As experimental vaccines for COVID-19 await emergency use authorization in the United States, officials in Indiana say they are already running drills to make sure hospitals are prepared to administer vaccinations quickly and minimize waste of the limited supply.
“I have a high level of confidence, quite frankly,” Gov. Eric Holcomb said Wednesday at his weekly press briefing. “It’s not just that logistics is in our DNA, but we’re up for the moment.”
On Wednesday, Britain became the first country in the world to authorize Pfizer’s vaccine and said it could be dispensing shots within days. But in the United States, Pfizer is still waiting to hear from the Food and Drug Administration whether its vaccine can be used here.
Pfizer applied last month for emergency authorization to use its vaccine, just days after the company and its German partner BioNTech said the vaccine appeared 90% effective at preventing mild to severe COVID-19 disease in a large, ongoing study.
The vaccine requires two doses about 28 days apart and must be stored at minus 70 degrees Celsius. On Wednesday, Indiana health officials said they were working with about 50 hospitals to administer the vaccine, which requires lots of special handling.
“They are fully ready and understand everything that is needed to take proper care of the vaccine, because it is really important to us that we waste as minimal as possible,” Dr. Lindsay Weaver, the state’s chief medical officer, said at Holcomb’s press briefing. “The pharmacies at the hospitals are prepared. All of our hospitals will have the ultra-low freezers to keep the vaccine. The places that don’t will keep them in the thermal shippers that will come from Pfizer.”
Another biotech firm, Moderna, applied on Monday for emergency authorization to use an experimental vaccine it is developing. It has tested the vaccine in 30,000 people, and said it is 94.1% effective. The company said that if approved, it could begin giving injections to Americans as early as Dec. 21.
Holcomb said he expects to have more information by next Wednesday’s press conference on when and where doses will be available, but health officials cautioned that early supplies will be limited and will be reserved for front-line health care workers and vulnerable Hoosiers, including those in long-term-care facilities. Vaccinations for the general population might not be available until spring.
“Depending on how much vaccine we get, we’re prepared to move through our different phases,” Weaver said.
Dr. Kris Box, Indiana’s state health commissioner, struck an optimistic note that the vaccines could be available within weeks. “This is an incredible blessing that we already have two vaccines. This is the way we get back to the new normal. … This is the way we are able to resume our lives as Hoosiers.”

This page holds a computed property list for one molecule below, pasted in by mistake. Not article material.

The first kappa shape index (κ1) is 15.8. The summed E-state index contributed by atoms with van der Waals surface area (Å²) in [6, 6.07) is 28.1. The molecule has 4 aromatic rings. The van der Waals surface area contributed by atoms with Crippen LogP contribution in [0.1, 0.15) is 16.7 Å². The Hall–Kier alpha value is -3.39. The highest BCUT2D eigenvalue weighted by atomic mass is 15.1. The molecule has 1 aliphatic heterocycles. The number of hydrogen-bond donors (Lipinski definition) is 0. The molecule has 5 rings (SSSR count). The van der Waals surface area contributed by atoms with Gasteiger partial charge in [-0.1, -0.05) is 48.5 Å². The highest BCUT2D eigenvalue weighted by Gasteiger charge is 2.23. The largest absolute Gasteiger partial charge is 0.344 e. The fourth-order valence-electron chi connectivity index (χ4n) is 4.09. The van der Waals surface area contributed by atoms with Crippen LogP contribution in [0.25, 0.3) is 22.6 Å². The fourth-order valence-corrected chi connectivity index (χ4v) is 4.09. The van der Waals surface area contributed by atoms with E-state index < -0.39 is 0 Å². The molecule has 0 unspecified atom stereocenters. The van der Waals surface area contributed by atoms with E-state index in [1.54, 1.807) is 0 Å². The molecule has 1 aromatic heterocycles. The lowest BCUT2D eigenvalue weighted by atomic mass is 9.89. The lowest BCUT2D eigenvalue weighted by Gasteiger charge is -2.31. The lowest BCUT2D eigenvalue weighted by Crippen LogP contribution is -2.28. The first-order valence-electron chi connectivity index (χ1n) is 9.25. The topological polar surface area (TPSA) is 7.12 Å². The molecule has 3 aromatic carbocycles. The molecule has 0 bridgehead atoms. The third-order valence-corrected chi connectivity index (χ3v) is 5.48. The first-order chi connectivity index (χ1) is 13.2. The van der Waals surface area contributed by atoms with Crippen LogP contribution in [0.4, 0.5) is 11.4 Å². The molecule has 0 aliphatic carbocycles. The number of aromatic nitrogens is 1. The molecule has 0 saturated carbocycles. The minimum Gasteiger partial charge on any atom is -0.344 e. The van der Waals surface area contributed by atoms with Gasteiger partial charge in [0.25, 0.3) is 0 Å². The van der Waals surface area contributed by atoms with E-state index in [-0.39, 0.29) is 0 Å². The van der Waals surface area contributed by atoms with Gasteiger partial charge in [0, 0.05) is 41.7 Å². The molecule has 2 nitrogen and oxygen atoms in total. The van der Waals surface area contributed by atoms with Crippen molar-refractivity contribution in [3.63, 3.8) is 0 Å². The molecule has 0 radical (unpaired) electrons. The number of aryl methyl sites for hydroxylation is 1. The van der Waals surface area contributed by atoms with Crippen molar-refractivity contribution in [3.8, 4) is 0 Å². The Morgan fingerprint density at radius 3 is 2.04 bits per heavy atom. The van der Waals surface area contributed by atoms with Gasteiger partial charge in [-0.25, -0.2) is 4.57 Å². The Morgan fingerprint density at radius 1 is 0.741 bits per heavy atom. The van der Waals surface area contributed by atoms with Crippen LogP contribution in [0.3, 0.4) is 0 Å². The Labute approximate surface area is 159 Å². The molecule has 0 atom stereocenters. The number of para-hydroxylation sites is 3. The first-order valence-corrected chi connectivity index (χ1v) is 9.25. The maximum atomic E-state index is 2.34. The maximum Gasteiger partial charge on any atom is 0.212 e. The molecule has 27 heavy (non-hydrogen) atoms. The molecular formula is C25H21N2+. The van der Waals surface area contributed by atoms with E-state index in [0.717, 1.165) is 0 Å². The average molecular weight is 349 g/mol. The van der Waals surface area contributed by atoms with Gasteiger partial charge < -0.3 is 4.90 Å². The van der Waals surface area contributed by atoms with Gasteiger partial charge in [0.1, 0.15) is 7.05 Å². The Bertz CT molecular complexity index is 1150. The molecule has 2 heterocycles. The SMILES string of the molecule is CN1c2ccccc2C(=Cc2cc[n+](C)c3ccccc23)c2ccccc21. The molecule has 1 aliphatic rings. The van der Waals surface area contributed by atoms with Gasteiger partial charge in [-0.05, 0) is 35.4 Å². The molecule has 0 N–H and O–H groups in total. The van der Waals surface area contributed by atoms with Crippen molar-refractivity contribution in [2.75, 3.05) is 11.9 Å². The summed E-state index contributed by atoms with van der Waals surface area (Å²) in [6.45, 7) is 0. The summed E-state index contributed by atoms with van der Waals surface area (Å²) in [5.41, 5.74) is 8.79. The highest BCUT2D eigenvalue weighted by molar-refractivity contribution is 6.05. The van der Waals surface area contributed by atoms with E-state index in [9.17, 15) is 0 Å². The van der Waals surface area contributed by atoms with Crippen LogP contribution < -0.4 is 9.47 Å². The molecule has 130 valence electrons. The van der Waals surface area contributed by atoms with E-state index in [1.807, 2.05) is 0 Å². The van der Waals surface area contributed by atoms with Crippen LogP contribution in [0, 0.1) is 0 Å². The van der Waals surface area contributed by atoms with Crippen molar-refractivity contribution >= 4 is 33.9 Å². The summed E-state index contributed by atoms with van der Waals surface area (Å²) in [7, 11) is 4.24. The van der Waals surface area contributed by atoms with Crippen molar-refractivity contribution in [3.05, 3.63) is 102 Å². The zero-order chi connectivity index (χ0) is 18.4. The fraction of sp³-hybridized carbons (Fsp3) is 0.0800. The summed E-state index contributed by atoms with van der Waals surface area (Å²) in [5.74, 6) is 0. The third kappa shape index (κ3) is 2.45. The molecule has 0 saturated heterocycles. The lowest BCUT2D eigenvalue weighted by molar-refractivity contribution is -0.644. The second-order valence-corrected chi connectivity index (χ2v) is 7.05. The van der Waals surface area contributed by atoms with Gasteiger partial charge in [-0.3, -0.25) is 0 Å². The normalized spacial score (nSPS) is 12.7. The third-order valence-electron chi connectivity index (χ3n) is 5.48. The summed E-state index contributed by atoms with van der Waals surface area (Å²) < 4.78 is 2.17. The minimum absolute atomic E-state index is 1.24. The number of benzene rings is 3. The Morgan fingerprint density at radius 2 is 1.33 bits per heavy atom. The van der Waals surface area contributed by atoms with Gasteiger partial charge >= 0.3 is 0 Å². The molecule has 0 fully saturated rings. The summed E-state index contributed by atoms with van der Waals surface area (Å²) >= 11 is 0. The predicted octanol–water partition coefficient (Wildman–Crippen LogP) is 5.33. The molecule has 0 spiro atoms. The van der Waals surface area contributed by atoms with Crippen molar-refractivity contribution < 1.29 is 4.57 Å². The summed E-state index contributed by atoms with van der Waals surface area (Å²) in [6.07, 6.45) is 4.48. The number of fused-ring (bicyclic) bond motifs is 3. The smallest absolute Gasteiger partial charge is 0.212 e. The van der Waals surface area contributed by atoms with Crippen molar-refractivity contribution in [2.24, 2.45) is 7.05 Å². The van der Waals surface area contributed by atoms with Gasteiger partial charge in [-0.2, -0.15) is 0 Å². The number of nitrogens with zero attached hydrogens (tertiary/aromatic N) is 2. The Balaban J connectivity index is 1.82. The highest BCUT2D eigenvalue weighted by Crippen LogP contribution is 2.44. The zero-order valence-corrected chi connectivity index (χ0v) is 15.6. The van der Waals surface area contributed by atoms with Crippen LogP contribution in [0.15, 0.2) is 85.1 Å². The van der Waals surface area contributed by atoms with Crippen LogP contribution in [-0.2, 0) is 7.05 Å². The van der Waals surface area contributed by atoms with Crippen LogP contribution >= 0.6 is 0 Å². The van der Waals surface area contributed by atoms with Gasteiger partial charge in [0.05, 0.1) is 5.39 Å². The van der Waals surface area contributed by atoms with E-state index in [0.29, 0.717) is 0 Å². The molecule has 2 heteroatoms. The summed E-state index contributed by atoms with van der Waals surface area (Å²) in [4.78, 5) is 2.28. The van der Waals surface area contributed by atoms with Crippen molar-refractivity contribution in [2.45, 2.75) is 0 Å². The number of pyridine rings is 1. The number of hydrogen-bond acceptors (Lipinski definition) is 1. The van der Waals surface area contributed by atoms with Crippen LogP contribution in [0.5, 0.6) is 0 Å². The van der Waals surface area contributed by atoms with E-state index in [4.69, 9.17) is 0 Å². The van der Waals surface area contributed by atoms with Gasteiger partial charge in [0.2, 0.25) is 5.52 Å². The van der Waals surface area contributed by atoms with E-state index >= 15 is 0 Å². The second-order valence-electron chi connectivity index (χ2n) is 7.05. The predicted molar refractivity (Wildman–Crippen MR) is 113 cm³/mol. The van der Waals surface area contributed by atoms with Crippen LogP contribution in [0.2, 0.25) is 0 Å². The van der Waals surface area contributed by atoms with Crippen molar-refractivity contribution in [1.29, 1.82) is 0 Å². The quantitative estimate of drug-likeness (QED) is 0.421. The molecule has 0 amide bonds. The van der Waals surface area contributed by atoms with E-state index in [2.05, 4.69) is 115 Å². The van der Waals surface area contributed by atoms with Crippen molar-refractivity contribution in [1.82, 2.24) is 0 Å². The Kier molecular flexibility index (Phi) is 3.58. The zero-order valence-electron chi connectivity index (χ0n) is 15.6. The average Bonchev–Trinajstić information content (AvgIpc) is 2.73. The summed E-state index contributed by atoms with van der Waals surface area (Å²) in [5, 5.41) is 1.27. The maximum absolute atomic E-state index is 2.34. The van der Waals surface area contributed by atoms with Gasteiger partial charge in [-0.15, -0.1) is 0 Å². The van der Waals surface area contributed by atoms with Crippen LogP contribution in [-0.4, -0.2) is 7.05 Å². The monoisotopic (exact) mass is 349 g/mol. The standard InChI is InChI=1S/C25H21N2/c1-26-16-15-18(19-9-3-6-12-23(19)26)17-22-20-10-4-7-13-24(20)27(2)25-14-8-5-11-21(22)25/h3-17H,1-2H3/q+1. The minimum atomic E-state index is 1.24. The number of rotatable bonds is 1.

The Indiana Hospital Association, the Indiana State Medical Association and the Indiana State Nurses Association released a joint statement Wednesday pledging to follow a “safe, transparent and effective process” for administering vaccines to all who are eligible and choose to get vaccinated.
“Based on limited supplies in the first round of distribution, our initial goal is to protect those with the most risk of exposure, prevent them from giving it to vulnerable populations, and reinforce our healthcare workforce by preventing illness,” the groups said. “Until Indiana has been broadly immunized, we continue to urge Hoosiers to wear a face mask, practice social distancing, wash your hands, and stay home when you are sick.”
In related developments on Wednesday:
- Holcomb said he was not planning to issue any new “blanket policies” or restrictions, even as Indiana continues to set new records almost every day for new COVID-19 cases. The state health department on Wednesday reported 6,655 new cases, the largest number of new cases since Nov. 21. Statewide hospitalizations due to COVID-19 fell slightly, from an all-time high Monday of 3,460 to 3,441 on Tuesday. Holcomb said that instead of restrictions, he favored more education and communication on how Hoosiers can minimize risk of getting infected.
- Holcomb said Indiana has $60 million left to be allocated of the $300 million program the state established to help local units of government with pandemic-related expenses. The program is funded with part of the $2.4 billion the state received from the the federal Coronavirus Relief Fund, which was established in the Coronavirus Aid Relief and Economic Security Act. He said he is asking federal officials for an extension on spending that money; under the current law, it must be spent by Dec. 31. The state has spent much of the money on COVID-19 testing, contact tracing, health care providers and personal protective equipment.
- Health officials here said hospitals, testing labs and other health facilities continue to face huge stress from the COVID-19 surge, and the worst is probably not over, due to Thanksgiving travel and get-togethers, which likely increased the spread of the virus. “We’re all bracing for the next few weeks to unfold,” Holcomb said.